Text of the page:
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Maloney Testimony on the Northern Rockies Ecosystem Protection Act


Location: Washington, DC

Maloney Testimony on the Northern Rockies Ecosystem Protection Act

Rep. Carolyn B. Maloney (D-NY) gave this testimony today before the House Natural Resources Subcommittee on National Parks, Forests, and Public Lands hearing on her Northern Rockies Ecosystem Protection Act (NREPA), H.R. 980. The bill would protect whole functioning ecosystems by designating 24 million acres of America's premiere roadless lands as wilderness in Idaho, Montana, Wyoming, Oregon and Washington:

Chairman Grijalva, Ranking Member Bishop, members of the subcommittee, I thank you for inviting me to testify about H.R.980, the Northern Rockies Ecosystem Protection Act. I especially want to thank Chairman Grijalva for being the lead cosponsor of NREPA.

So far this Congress, NREPA has garnered the support of 71 bipartisan cosponsors from 31 states. It has grassroots support in the areas affected by the legislation. It is supported by the Natural Resources Defense Council, Sierra Club, the Alliance for the Wild Rockies, Friends of the Clearwater, The Humane Society and, over the years, by hundreds of other organizations and local businesses in Wyoming, Montana, Idaho, Oregon and Washington.

NREPA differs from traditional state-by-state wilderness bills by offering a variety of designations that work in concert to achieve one goal: the protection of entire functioning ecosystems. It is a bill focused on sound science—not on arbitrary political boundaries. After all, watersheds don't stay within one Congressional District, animals don't know when they've crossed a political boundary, and forests span millions of miles with no regard for state-lines.Mr. Chairman, I know there will be a healthy discussion of the bill this afternoon. I want to start out by talking generally about what the bill does and what it doesn't do. I'm pleased that later you'll hear testimony from experts from the region, some of whom have been working on NREPA for even longer than I have.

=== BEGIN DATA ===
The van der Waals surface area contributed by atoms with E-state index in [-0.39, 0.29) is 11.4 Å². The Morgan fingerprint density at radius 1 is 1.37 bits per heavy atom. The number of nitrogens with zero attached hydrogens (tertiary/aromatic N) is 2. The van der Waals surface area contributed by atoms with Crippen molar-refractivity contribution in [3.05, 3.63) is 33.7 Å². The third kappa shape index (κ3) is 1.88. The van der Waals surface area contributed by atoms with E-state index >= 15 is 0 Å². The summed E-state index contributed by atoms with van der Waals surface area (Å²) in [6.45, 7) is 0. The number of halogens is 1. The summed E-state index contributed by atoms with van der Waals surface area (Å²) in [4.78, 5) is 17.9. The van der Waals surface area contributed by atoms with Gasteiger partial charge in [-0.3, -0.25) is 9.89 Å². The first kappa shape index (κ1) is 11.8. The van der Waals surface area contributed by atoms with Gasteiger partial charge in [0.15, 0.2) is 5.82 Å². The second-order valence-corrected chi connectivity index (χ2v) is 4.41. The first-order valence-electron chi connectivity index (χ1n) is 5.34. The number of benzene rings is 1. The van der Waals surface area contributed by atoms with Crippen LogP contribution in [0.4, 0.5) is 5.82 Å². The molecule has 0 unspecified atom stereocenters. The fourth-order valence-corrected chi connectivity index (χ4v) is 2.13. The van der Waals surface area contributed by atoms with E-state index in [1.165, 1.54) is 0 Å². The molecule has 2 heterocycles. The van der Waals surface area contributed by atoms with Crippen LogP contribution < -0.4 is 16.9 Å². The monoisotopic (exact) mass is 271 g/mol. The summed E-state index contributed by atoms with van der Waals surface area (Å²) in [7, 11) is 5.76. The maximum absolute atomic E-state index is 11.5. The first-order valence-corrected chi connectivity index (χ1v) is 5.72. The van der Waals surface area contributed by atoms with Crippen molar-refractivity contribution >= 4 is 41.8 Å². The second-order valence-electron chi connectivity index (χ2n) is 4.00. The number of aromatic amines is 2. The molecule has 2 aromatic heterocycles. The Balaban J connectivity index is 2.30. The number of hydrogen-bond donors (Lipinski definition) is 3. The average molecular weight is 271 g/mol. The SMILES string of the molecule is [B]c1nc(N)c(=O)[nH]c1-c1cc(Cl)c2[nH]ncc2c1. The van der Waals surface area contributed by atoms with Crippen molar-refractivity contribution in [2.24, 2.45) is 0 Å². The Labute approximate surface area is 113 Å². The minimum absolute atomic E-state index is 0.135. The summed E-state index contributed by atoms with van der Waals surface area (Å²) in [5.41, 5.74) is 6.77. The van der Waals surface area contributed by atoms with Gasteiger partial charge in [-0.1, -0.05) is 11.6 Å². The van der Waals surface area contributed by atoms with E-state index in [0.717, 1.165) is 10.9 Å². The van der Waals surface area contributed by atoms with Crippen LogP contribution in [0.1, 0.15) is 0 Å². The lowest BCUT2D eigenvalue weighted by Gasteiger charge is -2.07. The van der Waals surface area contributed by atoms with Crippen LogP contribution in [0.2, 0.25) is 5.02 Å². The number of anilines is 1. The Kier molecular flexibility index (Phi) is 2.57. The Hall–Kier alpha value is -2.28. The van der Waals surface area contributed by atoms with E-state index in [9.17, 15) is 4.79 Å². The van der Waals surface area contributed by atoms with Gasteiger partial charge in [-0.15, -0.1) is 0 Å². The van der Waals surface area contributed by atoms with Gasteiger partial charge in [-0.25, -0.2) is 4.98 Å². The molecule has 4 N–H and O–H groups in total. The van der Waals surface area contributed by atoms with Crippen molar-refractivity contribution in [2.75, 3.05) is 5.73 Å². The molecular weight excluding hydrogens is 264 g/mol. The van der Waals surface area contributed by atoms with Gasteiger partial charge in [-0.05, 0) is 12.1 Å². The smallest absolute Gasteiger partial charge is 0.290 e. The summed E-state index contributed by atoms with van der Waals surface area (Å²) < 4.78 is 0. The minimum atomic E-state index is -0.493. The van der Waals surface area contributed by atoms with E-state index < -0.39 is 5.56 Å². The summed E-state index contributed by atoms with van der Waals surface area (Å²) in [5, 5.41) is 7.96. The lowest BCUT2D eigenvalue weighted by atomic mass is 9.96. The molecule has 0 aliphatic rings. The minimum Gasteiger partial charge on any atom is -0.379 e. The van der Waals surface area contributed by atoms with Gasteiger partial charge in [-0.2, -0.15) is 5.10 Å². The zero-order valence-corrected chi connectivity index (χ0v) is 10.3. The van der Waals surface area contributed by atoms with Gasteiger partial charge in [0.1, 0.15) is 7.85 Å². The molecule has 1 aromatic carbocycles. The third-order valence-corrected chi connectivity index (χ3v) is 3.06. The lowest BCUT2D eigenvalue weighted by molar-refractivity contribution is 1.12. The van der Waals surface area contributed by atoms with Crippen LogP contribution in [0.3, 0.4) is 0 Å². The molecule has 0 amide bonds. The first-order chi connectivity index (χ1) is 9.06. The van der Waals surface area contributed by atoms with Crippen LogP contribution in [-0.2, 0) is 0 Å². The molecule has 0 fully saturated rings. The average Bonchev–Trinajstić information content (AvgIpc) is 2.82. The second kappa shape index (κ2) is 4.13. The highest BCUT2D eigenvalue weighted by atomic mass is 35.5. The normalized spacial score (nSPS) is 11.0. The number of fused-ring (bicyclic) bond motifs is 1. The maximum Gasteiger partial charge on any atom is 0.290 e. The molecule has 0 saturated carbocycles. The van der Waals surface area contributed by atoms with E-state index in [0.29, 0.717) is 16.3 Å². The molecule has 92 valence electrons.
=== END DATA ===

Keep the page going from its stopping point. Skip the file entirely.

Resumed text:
At its core, NREPA does three simple things: It protects, employs, and saves.

NREPA protects. It protects entire functioning ecosystems by designating 24 million acres of America's premiere roadless lands as wilderness. It also protects the rivers and streams that are the last habitats for many of America's wild trout stocks, by designating some 1,800 miles of rivers and streams as wild and scenic rivers. Most importantly, by protecting natural biological corridors, NREPA links all these wild places together into a functioning ecological whole.

NREPA also employs. The bill will create about 2,300 well-paying jobs to restore over 1 million acres of damaged habitat and watershed. In trying economic times, green jobs like these are so important.

Finally, NREPA saves—it saves taxpayers' money by eliminating wasteful subsidies to the timber industry to conduct logging on federal lands. These forests are money losers, and ultimately the American taxpayers are paying for the logging to continue in these particular federal forests. NREPA saves taxpayers money by prohibiting road building and logging in the areas designated as wilderness.

I want to be very clear about what NREPA doesn't do. NREPA does not impact private landowners. It impacts only public lands—lands owned by all Americans. We all have a right and responsibility to protect our precious resources.

Now, you'll hear some people say that NREPA is an easterner's attempt to put in place a "top down" approach. This could not be further from the truth. Experts and activists from the Northern Rockies region, who had been working on NREPA since the early 1990s, approached me and former-Rep. Shays. They asked us to sponsor the bill because legislators in their own states would not do what needs to be done to protect ecosystems. This is a home-grown, grassroots bill that by necessity had to go elsewhere to find a sponsor.

I hope you will continue to debate these issues in a thoughtful and responsible way. If nothing else, the American people should take comfort in the fact that we continue to debate how much land to protect instead of whether to protect land at all.

Some years ago, two NREPA supporters from Manhattan, Montana wrote to me and said "We feel that there is a little ray of hope for the incredible but dwindling wildlands we are so lucky to live near and love." All of us have a responsibility to sustain that hope.

Again, I thank Chairman Grijalva for allowing me to be here today and for holding this hearing. Thank you.

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